Adult longevity

Mean adult longevity was tested under mating conditions with equal numbers of males and females per cage, but without blood feeding. 467 to 624 adults were counted in total for each transgenic line and 1083 for HWE. At the termination of the experiment on day 81 less than five females and 2 males were still alive across all cages of the three replicates. Adult male longevity was very similar for all lines (21.5 to 22 days) except for AH0212-M1, which had a markedly longer average survival time of 25.4 days (Table 2). However, due to the variance between replicates, this difference did not reach significance (Supplementary Fig. S3). Despite strong variation between replicates also in female longevity tests, the differences between lines were more pronounced for females (Table 2 and Supplementary Fig. S3). In contrast to male longevity AH0212-M1 females had the shortest average survival time (36.7 days), which was significantly different from HWE and AH0212-F1. Moreover, the mean survival time of HWE and AH0212-F1 was significantly longer than that of AH0212-M2 and AH0513-M8 (p < 0.001 for all pairwise comparisons). Similar to the larval development time, the longevity of AH0513-M8 and AH0212-M2 adults was almost identical.

Male mating competitiveness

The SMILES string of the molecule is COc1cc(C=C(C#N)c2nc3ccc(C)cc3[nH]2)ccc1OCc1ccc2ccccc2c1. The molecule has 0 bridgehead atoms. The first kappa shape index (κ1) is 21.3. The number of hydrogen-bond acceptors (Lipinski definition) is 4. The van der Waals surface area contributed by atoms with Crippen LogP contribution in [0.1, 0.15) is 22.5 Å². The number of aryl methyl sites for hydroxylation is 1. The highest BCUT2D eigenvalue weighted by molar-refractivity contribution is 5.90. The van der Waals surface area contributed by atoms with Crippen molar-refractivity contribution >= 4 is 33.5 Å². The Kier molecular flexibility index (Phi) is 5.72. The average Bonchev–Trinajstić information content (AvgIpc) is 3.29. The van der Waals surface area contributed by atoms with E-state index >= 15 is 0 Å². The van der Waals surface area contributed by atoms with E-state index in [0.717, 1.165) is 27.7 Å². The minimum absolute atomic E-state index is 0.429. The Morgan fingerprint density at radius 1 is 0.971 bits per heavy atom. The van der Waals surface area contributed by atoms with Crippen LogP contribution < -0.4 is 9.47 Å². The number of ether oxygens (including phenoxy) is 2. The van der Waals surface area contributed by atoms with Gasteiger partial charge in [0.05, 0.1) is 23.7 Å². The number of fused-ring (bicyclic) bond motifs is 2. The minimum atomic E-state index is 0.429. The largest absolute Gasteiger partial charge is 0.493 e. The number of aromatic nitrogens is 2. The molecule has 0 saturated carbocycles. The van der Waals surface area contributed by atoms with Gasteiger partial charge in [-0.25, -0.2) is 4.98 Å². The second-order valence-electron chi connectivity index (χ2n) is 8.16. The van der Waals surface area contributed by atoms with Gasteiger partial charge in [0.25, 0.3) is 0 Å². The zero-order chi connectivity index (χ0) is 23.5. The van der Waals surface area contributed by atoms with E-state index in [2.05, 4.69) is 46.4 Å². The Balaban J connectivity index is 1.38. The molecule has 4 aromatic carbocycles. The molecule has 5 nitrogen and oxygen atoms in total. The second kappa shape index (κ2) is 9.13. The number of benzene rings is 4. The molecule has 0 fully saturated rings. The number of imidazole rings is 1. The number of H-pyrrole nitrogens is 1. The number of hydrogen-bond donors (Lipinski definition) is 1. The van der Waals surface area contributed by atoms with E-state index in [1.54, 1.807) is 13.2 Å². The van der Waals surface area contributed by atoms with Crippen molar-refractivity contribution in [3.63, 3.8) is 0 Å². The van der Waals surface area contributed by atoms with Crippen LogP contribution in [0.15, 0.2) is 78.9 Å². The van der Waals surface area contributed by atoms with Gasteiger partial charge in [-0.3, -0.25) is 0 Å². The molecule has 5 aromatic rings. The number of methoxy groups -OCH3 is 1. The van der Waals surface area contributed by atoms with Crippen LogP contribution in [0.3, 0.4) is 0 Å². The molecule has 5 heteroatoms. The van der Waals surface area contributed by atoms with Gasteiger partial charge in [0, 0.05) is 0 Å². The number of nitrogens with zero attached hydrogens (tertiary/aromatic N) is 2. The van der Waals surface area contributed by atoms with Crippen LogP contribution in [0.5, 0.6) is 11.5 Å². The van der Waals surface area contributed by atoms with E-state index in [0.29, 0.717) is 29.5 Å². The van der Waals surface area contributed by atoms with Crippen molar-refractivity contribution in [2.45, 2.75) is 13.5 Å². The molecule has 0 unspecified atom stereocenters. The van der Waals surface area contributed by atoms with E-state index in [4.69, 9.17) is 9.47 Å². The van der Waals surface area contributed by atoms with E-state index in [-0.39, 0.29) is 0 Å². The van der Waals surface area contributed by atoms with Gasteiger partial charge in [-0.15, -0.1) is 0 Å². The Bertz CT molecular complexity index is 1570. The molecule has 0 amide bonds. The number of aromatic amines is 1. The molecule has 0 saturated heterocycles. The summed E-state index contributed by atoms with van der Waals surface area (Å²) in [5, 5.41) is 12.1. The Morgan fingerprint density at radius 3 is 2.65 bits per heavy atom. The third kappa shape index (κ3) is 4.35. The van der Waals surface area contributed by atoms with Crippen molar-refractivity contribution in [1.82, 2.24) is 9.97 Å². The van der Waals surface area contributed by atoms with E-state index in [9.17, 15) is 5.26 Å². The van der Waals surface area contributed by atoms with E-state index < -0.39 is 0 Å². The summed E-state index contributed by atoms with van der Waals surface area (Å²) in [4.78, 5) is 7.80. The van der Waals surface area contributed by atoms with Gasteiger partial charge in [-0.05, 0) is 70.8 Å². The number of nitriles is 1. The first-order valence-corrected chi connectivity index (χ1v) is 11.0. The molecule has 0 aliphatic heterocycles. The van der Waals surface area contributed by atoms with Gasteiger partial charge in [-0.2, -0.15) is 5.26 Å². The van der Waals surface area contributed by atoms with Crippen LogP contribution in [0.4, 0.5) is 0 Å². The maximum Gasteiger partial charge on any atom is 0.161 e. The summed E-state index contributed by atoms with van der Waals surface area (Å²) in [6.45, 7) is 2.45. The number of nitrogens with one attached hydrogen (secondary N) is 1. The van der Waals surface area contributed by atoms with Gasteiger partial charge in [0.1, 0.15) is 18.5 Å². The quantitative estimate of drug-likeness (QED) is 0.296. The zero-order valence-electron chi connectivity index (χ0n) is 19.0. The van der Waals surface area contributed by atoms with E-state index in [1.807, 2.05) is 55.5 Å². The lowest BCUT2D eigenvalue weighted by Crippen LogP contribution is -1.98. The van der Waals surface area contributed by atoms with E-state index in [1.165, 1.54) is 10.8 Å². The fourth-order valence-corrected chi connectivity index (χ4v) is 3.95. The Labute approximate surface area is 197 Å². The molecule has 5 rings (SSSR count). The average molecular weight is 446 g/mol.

Mating competitiveness of transgenic males was tested with the Exact binomial test (two-sided, conf. level = 0.95). As AH0212-M1 had been observed to show decreased fitness (female fecundity and larval development time) upon repeated rounds of inbreeding during standard strain maintenance, the competitiveness of AH0212-M1 was tested at two different inbreeding stages: 3rd generation of inbreeding after backcross to HWE, and 5th generation of inbreeding after backcrossing. In total, egg collections from 192 to 238 females per transgenic line were analyzed, and 52 for AH0212-M1 inbreeding stage III.

The null hypothesis of equal competitiveness was only rejected for AH0212-M1 inbred generation V (p < 0.001), but not for any of the other transgenic lines tested, nor for AH0212-M1 inbred stage III. However, a significant difference in competitiveness might have been missed for the latter due to the small sample size, for which no more than a 20% difference could have been detected. Thus, under the conditions tested all transgenic lines except AH0212-M1 inbred generation V were equally competitive to the HWE strain. No significant differences between replicates were observed (data not shown).